• This was effectively a violation of the One Definition Rule; structs in header files would be compiled under different alignment rules. A signle type would end up with different sizes within one process; obviously the debugger is going to be confused about that (never mind what happens with arrays) – MSalters Sep 2 '11 at 8:43
2

If watches are set using variables not in scope, that is the sort of behavior I see all the time with Visual Studio. It really should say "<not in scope>" or something more useful.

If you are stepping through these lines of code and you still see those ghostly values, I don't know: are you sure it is a debug build?

  • Yes. What other values can I check apart from Optimizations and Code Generation settings to verify that it's a Debug build? – aardvarkk Sep 1 '11 at 22:13
  • @aardvarkk: maybe delete the files in the release build directory to be sure it isn't somehow running those. – wallyk Sep 1 '11 at 22:17
0

Visual Studio 2010 debugger has issues with tracking watch variable memory locations. Sometimes it will mislead you badly because VS2010 is NOT showing you the variable you think it is showing you.

For example, if you re-use a variable name within a function, so which memory location should be displayed in the watch window CHANGES as the execution scope changes:

for (int i=0; i<10; i++) {
   i=i+1; // do something, what isn't important
}

int i;
for (i=0; i<5; i++) {
  i=i+1; // do something 
}

printf("i=%d\n", i);

Now put the variable i in the watch window.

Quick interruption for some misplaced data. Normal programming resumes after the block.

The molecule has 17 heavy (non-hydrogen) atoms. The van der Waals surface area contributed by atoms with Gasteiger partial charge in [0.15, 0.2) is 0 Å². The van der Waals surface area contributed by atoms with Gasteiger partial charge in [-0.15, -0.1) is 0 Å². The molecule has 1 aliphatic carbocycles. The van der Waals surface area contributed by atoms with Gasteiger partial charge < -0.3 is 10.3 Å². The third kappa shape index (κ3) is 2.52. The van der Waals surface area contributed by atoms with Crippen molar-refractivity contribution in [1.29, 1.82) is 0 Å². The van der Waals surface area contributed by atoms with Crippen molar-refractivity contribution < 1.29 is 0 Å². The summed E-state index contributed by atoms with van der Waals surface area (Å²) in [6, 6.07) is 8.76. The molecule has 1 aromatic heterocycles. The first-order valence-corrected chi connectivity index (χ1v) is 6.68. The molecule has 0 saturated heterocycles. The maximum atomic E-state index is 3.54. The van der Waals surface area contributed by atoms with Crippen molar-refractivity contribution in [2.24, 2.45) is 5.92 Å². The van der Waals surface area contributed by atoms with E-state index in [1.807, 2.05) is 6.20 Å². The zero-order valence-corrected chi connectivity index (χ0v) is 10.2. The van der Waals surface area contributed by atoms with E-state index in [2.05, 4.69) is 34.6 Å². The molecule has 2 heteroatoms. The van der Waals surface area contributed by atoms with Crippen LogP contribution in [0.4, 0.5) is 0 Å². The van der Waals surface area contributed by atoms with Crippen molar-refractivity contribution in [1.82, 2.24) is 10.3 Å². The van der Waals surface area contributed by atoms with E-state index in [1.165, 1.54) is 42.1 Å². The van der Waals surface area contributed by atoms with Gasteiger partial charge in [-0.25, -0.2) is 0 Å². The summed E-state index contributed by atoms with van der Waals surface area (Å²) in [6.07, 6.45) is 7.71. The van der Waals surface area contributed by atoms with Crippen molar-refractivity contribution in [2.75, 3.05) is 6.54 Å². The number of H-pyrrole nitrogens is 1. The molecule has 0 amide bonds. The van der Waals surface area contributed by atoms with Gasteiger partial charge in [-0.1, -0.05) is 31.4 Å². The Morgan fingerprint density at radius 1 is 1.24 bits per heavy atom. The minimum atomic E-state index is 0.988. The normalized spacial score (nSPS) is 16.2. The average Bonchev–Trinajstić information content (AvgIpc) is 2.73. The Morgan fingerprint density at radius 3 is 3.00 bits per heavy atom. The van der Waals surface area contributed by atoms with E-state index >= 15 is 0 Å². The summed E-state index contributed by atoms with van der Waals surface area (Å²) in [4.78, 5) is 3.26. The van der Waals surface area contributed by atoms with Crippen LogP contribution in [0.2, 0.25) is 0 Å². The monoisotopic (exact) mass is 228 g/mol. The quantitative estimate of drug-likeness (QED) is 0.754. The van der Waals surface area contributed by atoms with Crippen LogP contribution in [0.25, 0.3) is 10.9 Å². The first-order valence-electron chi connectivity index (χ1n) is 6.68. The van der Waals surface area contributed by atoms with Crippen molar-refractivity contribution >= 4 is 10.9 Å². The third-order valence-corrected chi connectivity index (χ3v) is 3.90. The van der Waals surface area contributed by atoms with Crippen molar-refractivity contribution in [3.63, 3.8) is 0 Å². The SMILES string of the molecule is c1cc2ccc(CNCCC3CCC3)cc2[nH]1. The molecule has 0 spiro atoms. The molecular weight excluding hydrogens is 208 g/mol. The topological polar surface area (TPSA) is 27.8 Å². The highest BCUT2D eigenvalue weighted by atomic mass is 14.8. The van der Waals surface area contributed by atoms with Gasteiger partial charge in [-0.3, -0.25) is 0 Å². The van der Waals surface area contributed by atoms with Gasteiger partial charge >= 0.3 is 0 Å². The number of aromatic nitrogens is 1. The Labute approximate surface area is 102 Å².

Obviously, which i (or value) is displayed in the watch window matters. If you run the program, you will see that as it enters the for-loop the watch tracks the i variable of the for loop. When it exits the for loop, and then hits the code below with the other variable with the same name the watch window isn't tracking that variable's memory.

You will see the watch window still declaring i is 10, even though in the 2nd loop i is now 0,1,2,... and after the 2nd loop i is actually 6, but the watch window still declares i is 10.

And what should the watch window do? I would argue, it should always show you the value of the variable with that watch name, that is in scope, as the language rules tell you only one of those variables is in scope at any given time.

Its a bug in the debugger's watch window functionality here (VS2010 seems to cheaply just find the first variable in the function that matches the name you gave it in the watch, and doggedly watch THAT memory space, regardless of what else may be in the code, even if a new variable with the same name has taken over scope (at which point the watch window is now lying to you!)

  • Happens with uniquely named variables as well. It occurs when common data is defined differently in two translation units and an altered definition gets into PDB. It would have been great if VS reported inconsistencies. – eugensk Aug 12 '18 at 11:12
  • On the second thought, scopes could also confuse symbol info; too bad, the site says I cannot undo my downvote. – eugensk Aug 12 '18 at 11:21

Your Answer

By clicking “Post Your Answer”, you agree to our terms of service, privacy policy and cookie policy

Not the answer you're looking for? Browse other questions tagged or ask your own question.